I am sorry Dennis, but I am not persuaded that this passage in your book is a summary statement that includes the PSMC method. With all due respects to you as author, a plain reading of your chapter, as I have spelt out in detail above, is that this passage refers to an allele counting method that you then later compare the LD and PSMC approaches with. You make a point in your chapter that allele counts, LD and PSMC independently give close to the same result - a population size of 10,000 individuals.
Furthermore, in your Part 1 response blog (which we are discussing here) you make a big point that heterozygosity is little affected by bottlenecks but allele counts are. You go to great length to explain why allele counts are a good way of detecting bottlenecks. You repeat the claim that the allele counting method indicates that human population sizes have never dropped below 10,000.
But now you seem to be saying to me that allele counting methods are not actually specifically included in your chapter: that the passage about the allele counting method is actually a summary about all methods that use alleles in some way, including PSMC (which does not count alleles, and does not “select a few genes”). Despite my repeated requests, you have not given me any reference or citation, or a description of an analysis that you or someone else has done, where human effective population sizes have been estimated by an allele counting method.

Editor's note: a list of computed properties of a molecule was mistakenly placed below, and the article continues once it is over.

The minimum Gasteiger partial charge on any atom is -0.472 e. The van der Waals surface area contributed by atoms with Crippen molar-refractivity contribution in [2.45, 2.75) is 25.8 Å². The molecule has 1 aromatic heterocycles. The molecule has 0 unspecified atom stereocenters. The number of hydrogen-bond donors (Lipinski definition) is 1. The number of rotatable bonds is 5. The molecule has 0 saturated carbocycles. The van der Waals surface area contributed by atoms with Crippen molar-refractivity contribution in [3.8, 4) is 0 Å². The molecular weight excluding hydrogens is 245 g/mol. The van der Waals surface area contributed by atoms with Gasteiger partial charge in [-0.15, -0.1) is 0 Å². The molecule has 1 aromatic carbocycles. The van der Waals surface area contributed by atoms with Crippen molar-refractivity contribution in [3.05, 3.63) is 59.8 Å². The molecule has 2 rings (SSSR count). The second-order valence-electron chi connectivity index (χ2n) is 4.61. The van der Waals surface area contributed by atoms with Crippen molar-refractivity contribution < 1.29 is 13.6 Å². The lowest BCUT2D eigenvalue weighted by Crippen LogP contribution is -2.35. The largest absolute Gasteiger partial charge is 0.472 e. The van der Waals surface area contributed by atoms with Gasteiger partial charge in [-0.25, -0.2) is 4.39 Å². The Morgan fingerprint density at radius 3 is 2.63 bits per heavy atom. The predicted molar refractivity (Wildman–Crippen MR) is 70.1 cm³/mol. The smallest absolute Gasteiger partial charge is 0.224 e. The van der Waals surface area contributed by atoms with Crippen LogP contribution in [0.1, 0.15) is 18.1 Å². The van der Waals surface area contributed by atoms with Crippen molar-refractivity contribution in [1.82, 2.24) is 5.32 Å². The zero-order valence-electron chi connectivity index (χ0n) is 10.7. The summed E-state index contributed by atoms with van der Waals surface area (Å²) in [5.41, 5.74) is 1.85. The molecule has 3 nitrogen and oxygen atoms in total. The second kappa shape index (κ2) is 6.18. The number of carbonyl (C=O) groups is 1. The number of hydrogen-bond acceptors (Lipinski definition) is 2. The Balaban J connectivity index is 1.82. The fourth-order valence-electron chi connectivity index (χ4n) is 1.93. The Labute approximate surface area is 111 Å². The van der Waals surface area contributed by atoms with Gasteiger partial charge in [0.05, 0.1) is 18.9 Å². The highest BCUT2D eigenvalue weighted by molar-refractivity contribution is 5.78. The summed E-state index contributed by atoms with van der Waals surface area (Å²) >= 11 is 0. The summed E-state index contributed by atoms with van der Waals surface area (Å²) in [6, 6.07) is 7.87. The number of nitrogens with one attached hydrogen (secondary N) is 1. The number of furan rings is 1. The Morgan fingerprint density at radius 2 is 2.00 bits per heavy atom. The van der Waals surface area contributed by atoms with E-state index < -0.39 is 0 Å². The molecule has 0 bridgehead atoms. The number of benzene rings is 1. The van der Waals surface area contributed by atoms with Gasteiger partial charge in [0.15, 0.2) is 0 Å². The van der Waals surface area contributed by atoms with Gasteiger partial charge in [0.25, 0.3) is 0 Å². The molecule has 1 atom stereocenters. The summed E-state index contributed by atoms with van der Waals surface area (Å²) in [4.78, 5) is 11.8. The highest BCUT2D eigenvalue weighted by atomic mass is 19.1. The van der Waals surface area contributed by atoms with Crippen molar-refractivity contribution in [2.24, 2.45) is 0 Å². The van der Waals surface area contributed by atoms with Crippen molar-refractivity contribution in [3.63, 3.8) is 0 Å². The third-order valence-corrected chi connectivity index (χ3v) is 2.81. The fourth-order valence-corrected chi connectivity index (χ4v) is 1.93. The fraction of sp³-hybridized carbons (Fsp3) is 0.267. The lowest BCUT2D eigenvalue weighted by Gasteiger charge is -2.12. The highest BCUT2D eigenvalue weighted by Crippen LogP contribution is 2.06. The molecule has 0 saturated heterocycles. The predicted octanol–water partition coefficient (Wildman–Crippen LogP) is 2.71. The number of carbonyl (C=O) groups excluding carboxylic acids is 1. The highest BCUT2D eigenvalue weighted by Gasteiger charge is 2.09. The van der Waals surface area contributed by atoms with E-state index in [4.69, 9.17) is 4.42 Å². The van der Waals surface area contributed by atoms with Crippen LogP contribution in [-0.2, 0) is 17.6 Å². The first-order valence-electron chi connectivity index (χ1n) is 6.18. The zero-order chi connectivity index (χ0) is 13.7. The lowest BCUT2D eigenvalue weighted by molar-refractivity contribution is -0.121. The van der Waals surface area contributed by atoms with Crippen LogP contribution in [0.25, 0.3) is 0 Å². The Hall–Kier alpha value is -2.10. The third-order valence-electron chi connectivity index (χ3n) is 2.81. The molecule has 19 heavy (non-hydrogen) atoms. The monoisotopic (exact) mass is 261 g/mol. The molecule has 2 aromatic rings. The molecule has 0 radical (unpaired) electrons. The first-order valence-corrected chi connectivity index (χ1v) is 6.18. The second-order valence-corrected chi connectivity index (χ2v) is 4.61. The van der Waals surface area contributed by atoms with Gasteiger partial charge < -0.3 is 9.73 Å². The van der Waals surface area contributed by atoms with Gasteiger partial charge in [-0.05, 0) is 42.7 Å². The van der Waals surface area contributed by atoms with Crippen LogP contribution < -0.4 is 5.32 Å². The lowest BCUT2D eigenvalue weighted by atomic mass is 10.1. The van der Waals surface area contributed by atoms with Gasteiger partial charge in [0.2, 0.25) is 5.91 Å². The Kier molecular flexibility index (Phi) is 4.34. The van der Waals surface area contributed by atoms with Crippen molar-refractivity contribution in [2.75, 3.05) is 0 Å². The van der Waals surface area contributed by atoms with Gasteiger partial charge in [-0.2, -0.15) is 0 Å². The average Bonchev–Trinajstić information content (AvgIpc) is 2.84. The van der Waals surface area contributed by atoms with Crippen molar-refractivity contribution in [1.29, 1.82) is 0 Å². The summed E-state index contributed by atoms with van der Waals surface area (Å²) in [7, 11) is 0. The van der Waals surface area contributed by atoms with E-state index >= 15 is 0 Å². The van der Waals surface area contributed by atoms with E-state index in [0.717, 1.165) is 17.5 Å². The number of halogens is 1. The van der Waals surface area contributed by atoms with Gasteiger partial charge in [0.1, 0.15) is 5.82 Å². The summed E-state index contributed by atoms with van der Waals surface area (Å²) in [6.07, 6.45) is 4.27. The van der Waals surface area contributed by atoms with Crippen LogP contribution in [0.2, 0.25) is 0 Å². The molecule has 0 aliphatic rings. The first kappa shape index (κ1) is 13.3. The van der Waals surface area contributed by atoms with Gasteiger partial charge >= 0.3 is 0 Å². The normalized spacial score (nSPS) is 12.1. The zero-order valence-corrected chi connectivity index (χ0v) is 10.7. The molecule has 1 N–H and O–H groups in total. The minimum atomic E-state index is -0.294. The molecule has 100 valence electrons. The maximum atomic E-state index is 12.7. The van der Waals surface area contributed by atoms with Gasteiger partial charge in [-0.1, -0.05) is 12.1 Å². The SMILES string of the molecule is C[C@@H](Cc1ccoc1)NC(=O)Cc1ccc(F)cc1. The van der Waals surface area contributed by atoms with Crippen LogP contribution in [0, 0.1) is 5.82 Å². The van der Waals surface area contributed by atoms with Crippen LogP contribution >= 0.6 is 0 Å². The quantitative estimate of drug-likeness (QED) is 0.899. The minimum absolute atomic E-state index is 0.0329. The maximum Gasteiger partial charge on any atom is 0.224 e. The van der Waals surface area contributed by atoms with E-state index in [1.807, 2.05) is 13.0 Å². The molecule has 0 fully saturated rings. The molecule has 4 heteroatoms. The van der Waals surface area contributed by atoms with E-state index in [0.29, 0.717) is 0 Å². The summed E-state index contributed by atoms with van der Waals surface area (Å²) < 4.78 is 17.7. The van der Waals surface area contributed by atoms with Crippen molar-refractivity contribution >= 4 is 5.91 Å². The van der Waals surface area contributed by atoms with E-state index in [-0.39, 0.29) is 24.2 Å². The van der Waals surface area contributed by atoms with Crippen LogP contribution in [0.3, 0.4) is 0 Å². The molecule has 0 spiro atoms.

Instead, you are pointing me to the 1000 genomes paper. This is a wonderful paper that I have often referred my students to, and I do not doubt for a moment that the 1000 genomes project provides the raw data necessary for an analysis based on allele counts, but as far as I can see, the authors have not done such an analysis.
If you are not able to give me a citation that includes use of an allele counting method, why did you spend such a large proportion of your Part I blog explaining why the allele counting method is such a good way of detecting bottlenecks? Why do you mention allele counting methods in your book?
I have to admit, I am bemused by this. I think that the allele counting method is one of the best methods available for detecting bottlenecks, and I think it is the biggest challenge to the bottleneck of two hypothesis. I think there is a really interesting discussion to be had here. It has come as a genuine surprise to me that you are not pointing me to a calculation, or a paper, or a textbook, or something else that clearly explains the derivation of a 10,000 effective population size figure.
We seem to have reached an impasse on this point. I will have to let others read through your book chapter and your blog above, and reach their own conclusions.